While many residents in and around Edmonton spent Canada Day celebrating the holiday, some used the day to show their support for those impacted by residential schools.
A convoy of 100 trucks, motorcycles and other vehicles travelled from River Cree Casino to Bear Park in Ermineskin Cree Nation to honour those lost in the schools.
The Legacy Run also included healing dances and other ceremonies upon arrival at the final destination. Organizers were happy with the turnout and support.
“We’ve got people that travelled so far just to come and stand with us, and it says a lot,” said Legacy Run organizer Bob Smallboy.
“It’s rare for our people to get this kind of support, and it means a lot to all of us: the volunteers, the survivors, the children.”
Meanwhile, prisoners at the Edmonton Institution joined inmates across the country in a hunger strike on Canada Day in support of those affected by the discovery of unmarked graves at residential schools.
The inmates started the hunger strike at midnight Thursday and planned to continue for 24-hours — going with no food or water in a show of solidarity.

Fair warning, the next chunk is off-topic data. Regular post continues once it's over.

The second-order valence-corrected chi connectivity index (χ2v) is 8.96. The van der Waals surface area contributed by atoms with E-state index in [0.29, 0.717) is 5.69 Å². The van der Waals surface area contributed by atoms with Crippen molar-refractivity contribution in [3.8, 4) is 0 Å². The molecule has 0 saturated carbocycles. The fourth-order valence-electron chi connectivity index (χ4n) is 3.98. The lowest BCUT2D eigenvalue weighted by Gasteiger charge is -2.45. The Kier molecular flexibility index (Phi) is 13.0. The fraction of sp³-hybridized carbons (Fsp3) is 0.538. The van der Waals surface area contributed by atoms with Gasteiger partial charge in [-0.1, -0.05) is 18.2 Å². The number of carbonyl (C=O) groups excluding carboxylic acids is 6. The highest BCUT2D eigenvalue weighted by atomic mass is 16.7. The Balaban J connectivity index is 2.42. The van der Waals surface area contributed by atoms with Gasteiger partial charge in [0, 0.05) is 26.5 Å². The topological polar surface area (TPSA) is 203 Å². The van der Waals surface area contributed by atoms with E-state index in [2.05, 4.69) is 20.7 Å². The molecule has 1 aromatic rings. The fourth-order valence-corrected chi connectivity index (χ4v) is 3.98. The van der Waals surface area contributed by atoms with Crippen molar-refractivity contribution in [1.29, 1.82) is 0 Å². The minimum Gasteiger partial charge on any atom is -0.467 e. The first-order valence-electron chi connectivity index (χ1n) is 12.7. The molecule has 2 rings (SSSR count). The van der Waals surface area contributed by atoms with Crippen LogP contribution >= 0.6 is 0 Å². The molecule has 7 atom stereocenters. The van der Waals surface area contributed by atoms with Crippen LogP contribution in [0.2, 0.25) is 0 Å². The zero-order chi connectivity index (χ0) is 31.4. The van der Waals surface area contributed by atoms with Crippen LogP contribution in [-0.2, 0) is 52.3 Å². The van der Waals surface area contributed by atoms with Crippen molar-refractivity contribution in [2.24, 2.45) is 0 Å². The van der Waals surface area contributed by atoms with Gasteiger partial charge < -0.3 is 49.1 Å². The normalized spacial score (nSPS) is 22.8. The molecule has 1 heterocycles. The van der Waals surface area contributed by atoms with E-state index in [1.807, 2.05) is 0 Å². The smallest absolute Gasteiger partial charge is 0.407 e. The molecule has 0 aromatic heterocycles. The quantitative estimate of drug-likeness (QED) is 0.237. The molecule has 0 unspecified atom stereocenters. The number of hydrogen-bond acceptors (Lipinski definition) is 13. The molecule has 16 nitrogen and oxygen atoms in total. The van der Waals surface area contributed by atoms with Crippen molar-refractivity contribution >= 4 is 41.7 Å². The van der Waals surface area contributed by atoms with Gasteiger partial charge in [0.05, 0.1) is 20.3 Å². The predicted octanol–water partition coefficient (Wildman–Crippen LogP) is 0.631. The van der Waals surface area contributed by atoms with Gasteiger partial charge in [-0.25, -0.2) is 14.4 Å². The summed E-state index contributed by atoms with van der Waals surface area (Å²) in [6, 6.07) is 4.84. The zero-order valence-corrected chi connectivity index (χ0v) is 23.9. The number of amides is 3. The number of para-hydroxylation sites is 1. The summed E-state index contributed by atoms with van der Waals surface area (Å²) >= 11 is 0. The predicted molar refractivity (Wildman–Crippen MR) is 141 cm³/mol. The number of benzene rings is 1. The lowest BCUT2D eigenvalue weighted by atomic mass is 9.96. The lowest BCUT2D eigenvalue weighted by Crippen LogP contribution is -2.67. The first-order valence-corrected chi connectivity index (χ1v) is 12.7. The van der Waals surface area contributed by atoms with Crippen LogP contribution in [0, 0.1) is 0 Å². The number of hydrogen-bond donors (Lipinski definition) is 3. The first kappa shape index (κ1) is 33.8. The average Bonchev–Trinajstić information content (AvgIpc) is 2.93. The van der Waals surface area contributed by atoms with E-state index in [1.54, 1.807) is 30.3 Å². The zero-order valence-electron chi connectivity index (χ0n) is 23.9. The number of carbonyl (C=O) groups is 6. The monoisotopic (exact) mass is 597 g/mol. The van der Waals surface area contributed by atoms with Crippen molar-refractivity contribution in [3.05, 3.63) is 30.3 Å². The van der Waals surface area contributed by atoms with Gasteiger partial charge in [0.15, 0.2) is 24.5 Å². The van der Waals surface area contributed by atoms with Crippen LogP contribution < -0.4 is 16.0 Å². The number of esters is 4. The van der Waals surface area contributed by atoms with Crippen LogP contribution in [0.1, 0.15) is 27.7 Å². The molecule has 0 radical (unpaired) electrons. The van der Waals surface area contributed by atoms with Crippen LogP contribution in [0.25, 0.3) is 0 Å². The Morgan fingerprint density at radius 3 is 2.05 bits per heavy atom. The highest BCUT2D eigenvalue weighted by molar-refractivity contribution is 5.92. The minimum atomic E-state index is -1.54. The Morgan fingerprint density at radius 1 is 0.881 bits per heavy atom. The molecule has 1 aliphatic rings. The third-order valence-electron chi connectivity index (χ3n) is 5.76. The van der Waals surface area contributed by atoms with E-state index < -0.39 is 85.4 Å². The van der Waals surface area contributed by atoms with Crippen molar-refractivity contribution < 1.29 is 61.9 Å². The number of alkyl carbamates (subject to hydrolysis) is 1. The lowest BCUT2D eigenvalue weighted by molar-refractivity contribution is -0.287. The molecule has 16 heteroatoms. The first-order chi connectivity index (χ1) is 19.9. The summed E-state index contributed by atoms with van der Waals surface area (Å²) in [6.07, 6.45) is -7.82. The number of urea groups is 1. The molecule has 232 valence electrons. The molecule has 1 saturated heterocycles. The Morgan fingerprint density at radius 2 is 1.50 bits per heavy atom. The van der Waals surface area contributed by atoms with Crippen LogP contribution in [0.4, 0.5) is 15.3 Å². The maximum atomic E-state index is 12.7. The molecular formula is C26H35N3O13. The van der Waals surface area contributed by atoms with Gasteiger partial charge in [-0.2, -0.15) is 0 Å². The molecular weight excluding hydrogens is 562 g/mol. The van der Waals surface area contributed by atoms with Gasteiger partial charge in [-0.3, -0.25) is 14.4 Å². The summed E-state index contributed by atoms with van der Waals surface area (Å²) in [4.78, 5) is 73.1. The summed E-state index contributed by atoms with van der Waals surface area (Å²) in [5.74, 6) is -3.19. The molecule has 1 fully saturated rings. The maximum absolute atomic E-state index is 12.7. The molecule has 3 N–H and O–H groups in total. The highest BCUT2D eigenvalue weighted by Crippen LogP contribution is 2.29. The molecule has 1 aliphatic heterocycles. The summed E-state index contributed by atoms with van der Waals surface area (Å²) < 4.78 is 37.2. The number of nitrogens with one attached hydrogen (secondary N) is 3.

“A lot of prisoners are either survivors or victims of residential schools, or they have family that are, so it’s something that they wanted to participate in,” said Beyond Prison Walls Canada founder Sherri Maier.
A day prior to Canada Day, it was announced that another 182 human remains were found at a former residential school site.
The Lower Kootenay Band confirmed Wednesday that ground-penetrating radar revealed the human remains in unmarked graves at the site of the old St. Eugene’s Mission Residential School in Cranbrook, B.C.
The finding follows the discovery of the estimated remains of 215 children at the site of a former residential school in Kamloops and an estimated 751 unmarked graves at the site of the Marieval Indian Residential School in Saskatchewan.
Maier said inmates in Saskatchewan, B.C. and Ontario also participated in the hunger strike.
“I think it’s just important to remember all of those victims who never made it home,” Maier said.
The City of Edmonton encouraged residents to reflect Canada’s history and the residential school system on Canada Day.
“This year, in the tail end of this pandemic and when horrors from our past are at the forefront of our minds, let’s move forward together to build a stronger, more diverse and more inclusive country,” Mayor Don Iveson said on Wednesday.
Iveson said the city reached out to the Confederacy of Treaty Six First Nations to get its guidance on how to mark the country’s birthday in light of the findings and was encouraged to “take a sombre and reflective tone.”
© 2021 Global News, a division of Corus Entertainment Inc.